Decades passed, after which Mendelson's film finally found a home — and obtained distribution — at the Charles M. Schulz Museum, in Santa Rosa, California. The 30-minute documentary regularly screens in the museum's theater; it's also available for purchase, on DVD, from the museum's online store.

Thus armed with copies of the film, inquisitive Guaraldi fans found fresh reasons for raised eyebrows ... because the documentary's musical contents don't precisely correspond with what we've all enjoyed on the soundtrack album, which Fantasy released back in 1964. Most notably, several songs — "Blue Charlie Brown," "Charlie Brown Theme," "Freda (sic)" and "Pebble Beach" — aren't in the show at all. Were they extras that Guaraldi simply tossed in, to round out the album?

Likely not.

As originally detailed in the April 1964 issue of San Francisco magazine, Mendelson conceived his film as a 60-minute special: a logical choice, given that his previous hit documentary — A Man Named Mays, which profiled baseball great Willie Mays — had been produced at that length.

A few months later, on June 9, Fantasy Records' Max Weiss issued a press release that read, in part, "A Boy Named Charlie Brown has been eight months in production, and features such notables as Bing Crosby, Willie Mays, Dean Martin, Arnold Palmer and Frank Sinatra. Vince Guaraldi has written, scored and recorded the soundtrack, and Fantasy Records is readying an album of the original soundtrack, featuring Guaraldi and his trio."

Bing Crosby? Arnold Palmer? Frank Sinatra?

Folks who own the DVD know full well that they're nowhere to be seen. So ... what happened?

Tuesday, March 4, 2014

The score, the whole score, and nothing but the score...

Sharp-eared Guaraldi fans love to analyze every single note heard in A Charlie Brown Christmas, in part because that’s the only Peanuts TV special to have generated its own soundtrack album. Many times over the years, I’ve fielded this question: “What’s being played about seven minutes into the show, as Charlie Brown watches Snoopy decorate his doghouse? That music isn’t on the album!” Answer: “Air Music,” also known as “Surfin’ Snoopy” ... and while it’s true that tune doesn’t appear on the soundtrack album, it is included on the CD Charlie Brown’s Holiday Hits.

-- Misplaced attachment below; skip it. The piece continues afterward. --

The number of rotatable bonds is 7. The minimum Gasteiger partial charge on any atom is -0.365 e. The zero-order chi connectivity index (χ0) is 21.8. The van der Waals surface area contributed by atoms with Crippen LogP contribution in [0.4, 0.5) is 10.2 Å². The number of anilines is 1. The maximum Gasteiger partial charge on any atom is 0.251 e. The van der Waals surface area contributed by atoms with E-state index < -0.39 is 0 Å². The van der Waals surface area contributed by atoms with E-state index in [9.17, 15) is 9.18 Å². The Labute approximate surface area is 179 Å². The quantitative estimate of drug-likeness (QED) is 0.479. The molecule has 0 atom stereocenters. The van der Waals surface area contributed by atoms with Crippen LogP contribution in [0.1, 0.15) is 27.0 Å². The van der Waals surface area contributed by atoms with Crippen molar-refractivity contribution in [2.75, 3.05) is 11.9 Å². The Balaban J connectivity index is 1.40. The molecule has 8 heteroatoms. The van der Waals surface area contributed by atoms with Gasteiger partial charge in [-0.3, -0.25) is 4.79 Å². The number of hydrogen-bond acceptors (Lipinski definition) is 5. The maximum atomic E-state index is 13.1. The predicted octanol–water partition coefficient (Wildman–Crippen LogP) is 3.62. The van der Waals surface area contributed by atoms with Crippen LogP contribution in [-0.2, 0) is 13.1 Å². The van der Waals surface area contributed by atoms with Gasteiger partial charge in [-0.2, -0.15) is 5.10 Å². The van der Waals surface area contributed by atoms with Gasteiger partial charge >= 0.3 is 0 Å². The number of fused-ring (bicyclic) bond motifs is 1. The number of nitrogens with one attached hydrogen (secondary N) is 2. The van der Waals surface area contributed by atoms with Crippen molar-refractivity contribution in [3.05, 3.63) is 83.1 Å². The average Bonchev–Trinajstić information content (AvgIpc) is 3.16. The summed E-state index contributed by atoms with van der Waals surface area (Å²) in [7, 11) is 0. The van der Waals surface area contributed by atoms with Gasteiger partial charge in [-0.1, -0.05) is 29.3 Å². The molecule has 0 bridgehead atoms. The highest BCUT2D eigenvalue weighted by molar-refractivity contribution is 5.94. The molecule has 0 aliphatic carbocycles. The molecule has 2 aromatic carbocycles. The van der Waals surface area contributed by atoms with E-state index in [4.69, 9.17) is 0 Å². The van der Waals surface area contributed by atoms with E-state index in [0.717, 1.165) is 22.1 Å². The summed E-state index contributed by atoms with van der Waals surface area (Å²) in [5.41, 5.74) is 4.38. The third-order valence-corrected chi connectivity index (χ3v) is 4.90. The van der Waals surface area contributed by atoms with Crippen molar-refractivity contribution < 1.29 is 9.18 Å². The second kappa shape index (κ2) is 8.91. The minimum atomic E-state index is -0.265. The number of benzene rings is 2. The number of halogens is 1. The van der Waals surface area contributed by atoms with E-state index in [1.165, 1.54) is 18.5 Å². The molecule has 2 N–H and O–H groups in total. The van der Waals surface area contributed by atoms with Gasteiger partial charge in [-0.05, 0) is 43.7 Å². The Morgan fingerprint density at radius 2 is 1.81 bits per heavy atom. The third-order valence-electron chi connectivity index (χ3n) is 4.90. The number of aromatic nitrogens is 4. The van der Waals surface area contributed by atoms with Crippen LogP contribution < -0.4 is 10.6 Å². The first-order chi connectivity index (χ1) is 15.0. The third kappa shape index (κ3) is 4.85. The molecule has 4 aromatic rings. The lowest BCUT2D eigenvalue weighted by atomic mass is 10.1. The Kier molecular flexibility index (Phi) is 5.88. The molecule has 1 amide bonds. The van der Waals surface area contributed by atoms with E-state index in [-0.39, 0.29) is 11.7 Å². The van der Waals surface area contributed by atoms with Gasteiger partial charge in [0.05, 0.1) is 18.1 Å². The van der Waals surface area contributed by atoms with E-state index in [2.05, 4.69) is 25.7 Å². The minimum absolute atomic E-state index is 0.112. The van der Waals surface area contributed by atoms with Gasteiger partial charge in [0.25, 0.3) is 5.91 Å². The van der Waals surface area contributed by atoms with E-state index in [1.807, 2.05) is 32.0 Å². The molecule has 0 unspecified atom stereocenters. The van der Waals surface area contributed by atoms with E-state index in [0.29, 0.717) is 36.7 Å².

For quite awhile, my interest is this particular topic was confined solely to such easy album/soundtrack comparisons. But when what we can call the “sidemen controversy” erupted anew late last year — regarding which of Guaraldi’s bassists and drummers performed on the special’s TV soundtrack, and/or the subsequent album, as detailed at length in this blog’s previous post — I realized that Fantasy’s long-standing justification for the credits, as given since the album’s re-release in 1998, required further scrutiny.

The assumption, as I explained, is that one set of sidemen (bassist Monty Budwig and drummer Colin Bailey) recorded the show’s actual soundtrack, in Hollywood; and a second set of sidemen (bassist Fred Marshall and drummer Jerry Granelli) subsequently recorded the album’s music, in San Francisco.

But can this theory be supported by the evidence?

In a word ... no.

At least, not completely.